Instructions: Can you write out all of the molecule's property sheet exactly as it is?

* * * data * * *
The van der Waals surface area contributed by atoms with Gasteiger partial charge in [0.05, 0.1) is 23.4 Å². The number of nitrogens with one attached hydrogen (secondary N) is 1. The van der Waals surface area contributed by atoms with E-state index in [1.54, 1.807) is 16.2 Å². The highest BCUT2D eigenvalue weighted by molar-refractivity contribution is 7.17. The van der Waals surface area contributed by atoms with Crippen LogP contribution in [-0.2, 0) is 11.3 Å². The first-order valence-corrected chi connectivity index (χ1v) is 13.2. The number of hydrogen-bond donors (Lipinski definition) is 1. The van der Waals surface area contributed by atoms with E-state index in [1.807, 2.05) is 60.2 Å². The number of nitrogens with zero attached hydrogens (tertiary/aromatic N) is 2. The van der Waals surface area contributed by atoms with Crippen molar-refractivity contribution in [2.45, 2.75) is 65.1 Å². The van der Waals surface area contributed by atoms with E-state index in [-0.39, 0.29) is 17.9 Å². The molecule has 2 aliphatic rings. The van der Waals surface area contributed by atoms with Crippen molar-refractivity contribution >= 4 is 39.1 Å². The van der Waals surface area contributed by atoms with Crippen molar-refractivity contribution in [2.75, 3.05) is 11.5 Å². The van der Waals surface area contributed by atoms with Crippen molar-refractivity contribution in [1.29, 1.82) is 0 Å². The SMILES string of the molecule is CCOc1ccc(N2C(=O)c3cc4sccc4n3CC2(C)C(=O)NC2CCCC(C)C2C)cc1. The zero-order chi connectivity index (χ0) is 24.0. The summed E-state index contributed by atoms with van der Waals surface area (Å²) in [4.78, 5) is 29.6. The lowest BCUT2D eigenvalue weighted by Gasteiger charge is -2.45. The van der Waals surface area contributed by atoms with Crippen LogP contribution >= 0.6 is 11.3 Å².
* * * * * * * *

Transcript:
The van der Waals surface area contributed by atoms with Gasteiger partial charge in [0.05, 0.1) is 23.4 Å². The number of nitrogens with one attached hydrogen (secondary N) is 1. The van der Waals surface area contributed by atoms with E-state index in [1.54, 1.807) is 16.2 Å². The highest BCUT2D eigenvalue weighted by molar-refractivity contribution is 7.17. The van der Waals surface area contributed by atoms with Crippen LogP contribution in [-0.2, 0) is 11.3 Å². The first-order valence-corrected chi connectivity index (χ1v) is 13.2. The number of hydrogen-bond donors (Lipinski definition) is 1. The van der Waals surface area contributed by atoms with E-state index in [1.807, 2.05) is 60.2 Å². The number of nitrogens with zero attached hydrogens (tertiary/aromatic N) is 2. The van der Waals surface area contributed by atoms with Crippen molar-refractivity contribution in [2.45, 2.75) is 65.1 Å². The van der Waals surface area contributed by atoms with E-state index in [-0.39, 0.29) is 17.9 Å². The molecule has 2 aliphatic rings. The van der Waals surface area contributed by atoms with Crippen molar-refractivity contribution >= 4 is 39.1 Å². The van der Waals surface area contributed by atoms with Crippen molar-refractivity contribution in [2.75, 3.05) is 11.5 Å². The van der Waals surface area contributed by atoms with Crippen molar-refractivity contribution in [1.29, 1.82) is 0 Å². The SMILES string of the molecule is CCOc1ccc(N2C(=O)c3cc4sccc4n3CC2(C)C(=O)NC2CCCC(C)C2C)cc1. The zero-order chi connectivity index (χ0) is 24.0. The summed E-state index contributed by atoms with van der Waals surface area (Å²) in [4.78, 5) is 29.6. The lowest BCUT2D eigenvalue weighted by Gasteiger charge is -2.45. The van der Waals surface area contributed by atoms with Crippen LogP contribution >= 0.6 is 11.3 Å².